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Facebook reveals its legal campaign against mass surveillance

Gives the government a poke
Fri Jun 27 2014, 09:31
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FACEBOOK HAS REVEALED its efforts to keep the Manhattan District Attorney's hands off its customers' information.

The social network, which has been accused of not being a friend of privacy in the past, has presented a more open face since last year and its first government surveillance transparency report.

In the spirit of this, Facebook deputy general counsel Chris Sonderby has published an account of the fight the firm has had in New York to oppose demands to release data relating to 381 social networkers.

"Our goal is to protect people's information on Facebook, so when a government requests data, it's a big deal to us. We have strict policies in place for law enforcement requests and have published these procedures publicly for anyone to review," he said.

"Since last summer, we've been fighting hard against a set of sweeping search warrants issued by a court in New York that demanded we turn over nearly all data from the accounts of 381 people who use our service, including photos, private messages and other information. This unprecedented request is by far the largest we've ever received - by a magnitude of more than [10] - and we have argued that it was unconstitutional from the start."

Sonderby said that of the people whose data was requested and surrendered, 62 were charged for disability fraud. His concern is that information belonging to the other 300 or so individuals was demanded for no reason.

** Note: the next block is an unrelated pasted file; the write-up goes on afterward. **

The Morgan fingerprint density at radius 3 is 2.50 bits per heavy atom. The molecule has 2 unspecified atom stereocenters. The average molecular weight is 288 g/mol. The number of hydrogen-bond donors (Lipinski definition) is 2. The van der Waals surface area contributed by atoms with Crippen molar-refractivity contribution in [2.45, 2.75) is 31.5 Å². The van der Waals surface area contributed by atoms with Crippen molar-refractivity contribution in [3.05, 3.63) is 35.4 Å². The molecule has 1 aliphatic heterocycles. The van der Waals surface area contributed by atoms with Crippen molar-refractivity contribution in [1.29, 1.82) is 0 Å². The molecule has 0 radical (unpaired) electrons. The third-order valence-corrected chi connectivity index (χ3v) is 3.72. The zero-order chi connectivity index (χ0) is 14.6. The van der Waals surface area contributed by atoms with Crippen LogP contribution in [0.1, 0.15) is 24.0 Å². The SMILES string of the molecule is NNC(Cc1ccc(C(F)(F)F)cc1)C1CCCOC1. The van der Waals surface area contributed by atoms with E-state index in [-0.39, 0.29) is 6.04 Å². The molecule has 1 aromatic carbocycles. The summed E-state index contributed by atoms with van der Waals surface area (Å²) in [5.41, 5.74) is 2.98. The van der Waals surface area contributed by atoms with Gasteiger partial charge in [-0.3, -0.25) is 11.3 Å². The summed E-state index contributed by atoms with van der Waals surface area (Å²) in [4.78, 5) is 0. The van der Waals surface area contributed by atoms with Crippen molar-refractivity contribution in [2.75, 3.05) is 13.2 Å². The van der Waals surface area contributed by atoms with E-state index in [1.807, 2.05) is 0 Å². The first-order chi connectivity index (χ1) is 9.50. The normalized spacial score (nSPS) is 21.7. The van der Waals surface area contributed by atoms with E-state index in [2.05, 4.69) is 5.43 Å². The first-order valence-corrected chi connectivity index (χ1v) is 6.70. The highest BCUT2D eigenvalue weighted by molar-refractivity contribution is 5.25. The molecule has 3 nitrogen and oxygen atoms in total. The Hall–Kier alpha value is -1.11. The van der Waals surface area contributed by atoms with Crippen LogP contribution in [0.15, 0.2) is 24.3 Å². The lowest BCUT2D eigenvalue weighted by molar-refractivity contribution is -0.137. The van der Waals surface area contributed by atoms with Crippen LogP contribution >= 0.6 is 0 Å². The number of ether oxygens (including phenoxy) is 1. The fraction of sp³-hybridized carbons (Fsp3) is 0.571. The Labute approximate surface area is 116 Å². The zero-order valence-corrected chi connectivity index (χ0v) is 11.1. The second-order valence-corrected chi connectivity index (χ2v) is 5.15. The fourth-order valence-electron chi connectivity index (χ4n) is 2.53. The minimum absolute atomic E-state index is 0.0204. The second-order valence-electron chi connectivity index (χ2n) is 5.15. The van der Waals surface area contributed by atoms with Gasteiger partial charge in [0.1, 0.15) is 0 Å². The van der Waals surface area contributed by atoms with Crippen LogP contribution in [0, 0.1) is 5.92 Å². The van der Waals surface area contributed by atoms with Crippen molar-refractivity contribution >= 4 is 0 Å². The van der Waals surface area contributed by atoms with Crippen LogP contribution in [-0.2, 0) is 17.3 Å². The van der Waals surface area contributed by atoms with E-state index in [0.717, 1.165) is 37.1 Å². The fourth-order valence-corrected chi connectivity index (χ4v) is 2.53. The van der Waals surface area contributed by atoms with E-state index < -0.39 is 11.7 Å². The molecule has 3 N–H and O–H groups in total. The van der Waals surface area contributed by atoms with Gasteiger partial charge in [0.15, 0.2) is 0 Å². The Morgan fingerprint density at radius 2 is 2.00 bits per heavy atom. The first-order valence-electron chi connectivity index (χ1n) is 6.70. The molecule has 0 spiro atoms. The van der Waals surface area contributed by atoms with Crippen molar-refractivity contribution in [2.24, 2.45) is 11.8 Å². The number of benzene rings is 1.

Facebook took its opposing position to court, but was told, "As an online service provider we didn't even have the legal standing to contest the warrants."

This kind of bulk, shotgun blast of requests is not what Facebook wants to deal with, and it would prefer to be more open with its users.

"The government also obtained gag orders that prohibited us from discussing this case and notifying any of the affected people until now," he added.

"We've gone to court and repeatedly asserted that these overly broad warrants - which contain no date restrictions and allow the government to keep the seized data indefinitely - violate the privacy rights of the people on Facebook and ignore Fourth Amendment safeguards against unreasonable searches and seizures."

The firm's most recent move was filing an appellate brief to invalidate sweeping warrants and reunite it with the data that was "seized and retained". That led the government to unseal warrants and court filings, Sonderby's revelations, and informing the affected punters.

That is one victory for Facebook, and it promised its many million users that their data is important to it.

"We feel strongly that there is more work to do, and we will continue our legal fight to retrieve data that has been seized and retained by the government," he added.

"We will continue to fight on your behalf, and we recognize the importance of this responsibility. We look forward to keeping you updated about our progress." µ

 

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